It’s time for another edition of Booze News. This time around, I’ve collected a number of news items from across the drinking spectrum – beer, wine, and liquor. And for good measure, I’ve included a fifth item discussing a new book on fine dining. Plenty of info to keep you distracted from the decreasing amount of daylight.
Although Americans drink far more beer than wine, there aren’t many beer guides for introductory drinkers. According to Clay Risen, great books to help new beer drinkers are “few and far between — and, to put it as kindly as possible, not exactly aimed at the mainstream, non-beer-obsessed public.”
However, that’s about to change with the publication of the Oxford Companion to Beer by Garrett Oliver. Although Risen spends most of his piece discussing the text’s omissions, he ultimately concludes that Oliver’s book, along with The Great American Ale Trail, by Christian DeBenedetti, are “similarly incomplete…yet still impressive in their overall depth and scope.”
Read Risen’s Atlantic article, The Problem With Guides to Beer Drinking: There Just Aren’t Enough
Whisky – especially from Scotland – is usually considered a high-end selection. Considering that fact, would you drink whisky from a can?
WTOP, Washington DC’s local news-radio station, asks just this question. Scottish Spirits will begin selling their canned whisky in the U.S. in December, and the can is “designed to maintain the liquor’s taste.” The single grain scotch whisky “is a blend of malt and grain, with honey, vanilla, apples, butterscotch and pears.” A 12-ounce can will cost five dollars.
Read the WTOP article, Canned Whisky? Would You Drink It?
And speaking of whisky, Buffalo Trace Distillery recently announced they will be releasing several Pappy Van Winkle expressions later this year. The ordinarily difficult-to-find bourbon is aged between 10 and 23 years and enjoys something of a cult following. And rightfully so: Pappy’s “23-year-old bourbon was the 2010 ‘Spirit of the Year’ from Wine and Spirits Magazine.”
Good luck finding your own bottle!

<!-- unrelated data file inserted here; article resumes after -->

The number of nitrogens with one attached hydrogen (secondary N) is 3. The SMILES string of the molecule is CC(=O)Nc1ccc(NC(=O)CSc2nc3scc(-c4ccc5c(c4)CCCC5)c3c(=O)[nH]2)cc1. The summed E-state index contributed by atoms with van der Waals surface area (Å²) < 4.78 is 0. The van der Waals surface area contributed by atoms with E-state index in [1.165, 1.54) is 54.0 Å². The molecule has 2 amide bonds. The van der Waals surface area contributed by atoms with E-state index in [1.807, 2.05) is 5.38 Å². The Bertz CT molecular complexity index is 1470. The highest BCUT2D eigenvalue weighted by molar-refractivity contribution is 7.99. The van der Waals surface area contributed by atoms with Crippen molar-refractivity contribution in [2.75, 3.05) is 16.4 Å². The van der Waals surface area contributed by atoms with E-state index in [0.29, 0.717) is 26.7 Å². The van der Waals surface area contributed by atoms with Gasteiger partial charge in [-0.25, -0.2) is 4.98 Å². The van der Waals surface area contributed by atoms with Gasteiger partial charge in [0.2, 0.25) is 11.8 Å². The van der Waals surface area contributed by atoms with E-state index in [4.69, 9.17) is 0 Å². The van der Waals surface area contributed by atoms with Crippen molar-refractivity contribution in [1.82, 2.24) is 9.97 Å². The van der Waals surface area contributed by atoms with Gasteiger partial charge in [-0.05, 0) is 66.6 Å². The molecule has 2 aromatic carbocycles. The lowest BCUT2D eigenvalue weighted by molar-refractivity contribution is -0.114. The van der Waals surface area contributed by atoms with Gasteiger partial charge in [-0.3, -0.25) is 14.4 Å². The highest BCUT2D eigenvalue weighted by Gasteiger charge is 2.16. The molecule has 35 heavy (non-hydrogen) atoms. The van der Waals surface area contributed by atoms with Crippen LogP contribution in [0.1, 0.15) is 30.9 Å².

Read the Louisville Bizjournal article, Buffalo Trace to re-release Van Winkle bourbons
Many people – myself included – feel intimidated, confused, or overwhelmed when buying wine. What type is best? How much should I spend? Do the words affordable and everyday mean undrinkable? Can you get a nice bottle of wine for under five or six dollars?
Brian Palmer argues that less means more – less money means more taste, that is. “In 1995, 59 percent of the wine purchased in the United States sold for less than $3 per bottle…Europeans seem perfectly comfortable cracking open a 1-euro tetra-pak of wine for guests. Germans, for example, pay just $1.79 on average for a bottle of wine.”
Speaking plainly, Palmer asserts: “Wine is not art. There’s no reason to believe that aligning your tastes with those of a self-appointed elite will enrich your life, or make you more insightful or sensitive.” Modern technology and falling market share has resulted in a simple fact: higher prices do not reliably reflect quality.”
Read Palmer’s Slate article, Drink Cheap Wine
Finally, Adam Gopnik, a writer for the New Yorker, has written a new book focusing on food, culinary traditions, and familial bonds; a celebration of “the full, old-school arc of an archetypal French dinner, from that first sip of Champagne to the final jolt of caffeine.”
Titled The Table Comes First: Family, France, and the Meaning of Food, “Mr. Gopnik’s new book is largely about that myth and how it has influenced our conceptions of fine dining for roughly two centuries.”
Read the New York Times article, Adam Gopnik on the Days of Great French Dining
Read The Economist book review, The Meaning of food: Eat this book
Read a 2005 New Yorker interview with the author, Q. & A.: The Table Comes First